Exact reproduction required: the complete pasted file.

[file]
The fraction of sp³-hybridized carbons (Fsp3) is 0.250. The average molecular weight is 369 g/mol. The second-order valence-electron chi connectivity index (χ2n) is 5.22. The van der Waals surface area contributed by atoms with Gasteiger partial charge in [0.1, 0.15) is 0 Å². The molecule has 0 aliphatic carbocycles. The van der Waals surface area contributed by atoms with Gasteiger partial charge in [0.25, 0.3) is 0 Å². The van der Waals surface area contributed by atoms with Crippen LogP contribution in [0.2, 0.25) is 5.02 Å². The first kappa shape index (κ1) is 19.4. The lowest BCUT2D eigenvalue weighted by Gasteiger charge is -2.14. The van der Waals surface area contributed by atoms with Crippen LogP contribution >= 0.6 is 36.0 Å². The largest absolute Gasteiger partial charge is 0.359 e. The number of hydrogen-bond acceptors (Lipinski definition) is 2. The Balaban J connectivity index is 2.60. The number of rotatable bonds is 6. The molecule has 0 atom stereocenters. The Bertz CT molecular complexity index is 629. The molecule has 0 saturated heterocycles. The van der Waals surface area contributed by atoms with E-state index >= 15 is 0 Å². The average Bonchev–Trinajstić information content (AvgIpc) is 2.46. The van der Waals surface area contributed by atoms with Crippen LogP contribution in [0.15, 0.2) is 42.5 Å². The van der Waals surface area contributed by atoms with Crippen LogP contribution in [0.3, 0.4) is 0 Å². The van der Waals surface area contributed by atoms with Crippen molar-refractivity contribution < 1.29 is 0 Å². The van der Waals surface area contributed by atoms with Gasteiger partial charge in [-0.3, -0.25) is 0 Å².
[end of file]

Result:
The fraction of sp³-hybridized carbons (Fsp3) is 0.250. The average molecular weight is 369 g/mol. The second-order valence-electron chi connectivity index (χ2n) is 5.22. The van der Waals surface area contributed by atoms with Gasteiger partial charge in [0.1, 0.15) is 0 Å². The molecule has 0 aliphatic carbocycles. The van der Waals surface area contributed by atoms with Gasteiger partial charge in [0.25, 0.3) is 0 Å². The van der Waals surface area contributed by atoms with Crippen LogP contribution in [0.2, 0.25) is 5.02 Å². The first kappa shape index (κ1) is 19.4. The lowest BCUT2D eigenvalue weighted by Gasteiger charge is -2.14. The van der Waals surface area contributed by atoms with Crippen LogP contribution >= 0.6 is 36.0 Å². The largest absolute Gasteiger partial charge is 0.359 e. The number of hydrogen-bond acceptors (Lipinski definition) is 2. The Balaban J connectivity index is 2.60. The number of rotatable bonds is 6. The molecule has 0 atom stereocenters. The Bertz CT molecular complexity index is 629. The molecule has 0 saturated heterocycles. The van der Waals surface area contributed by atoms with E-state index >= 15 is 0 Å². The average Bonchev–Trinajstić information content (AvgIpc) is 2.46. The van der Waals surface area contributed by atoms with Crippen LogP contribution in [0.15, 0.2) is 42.5 Å². The van der Waals surface area contributed by atoms with Crippen LogP contribution in [0.3, 0.4) is 0 Å². The van der Waals surface area contributed by atoms with Crippen molar-refractivity contribution < 1.29 is 0 Å². The van der Waals surface area contributed by atoms with Gasteiger partial charge in [-0.3, -0.25) is 0 Å².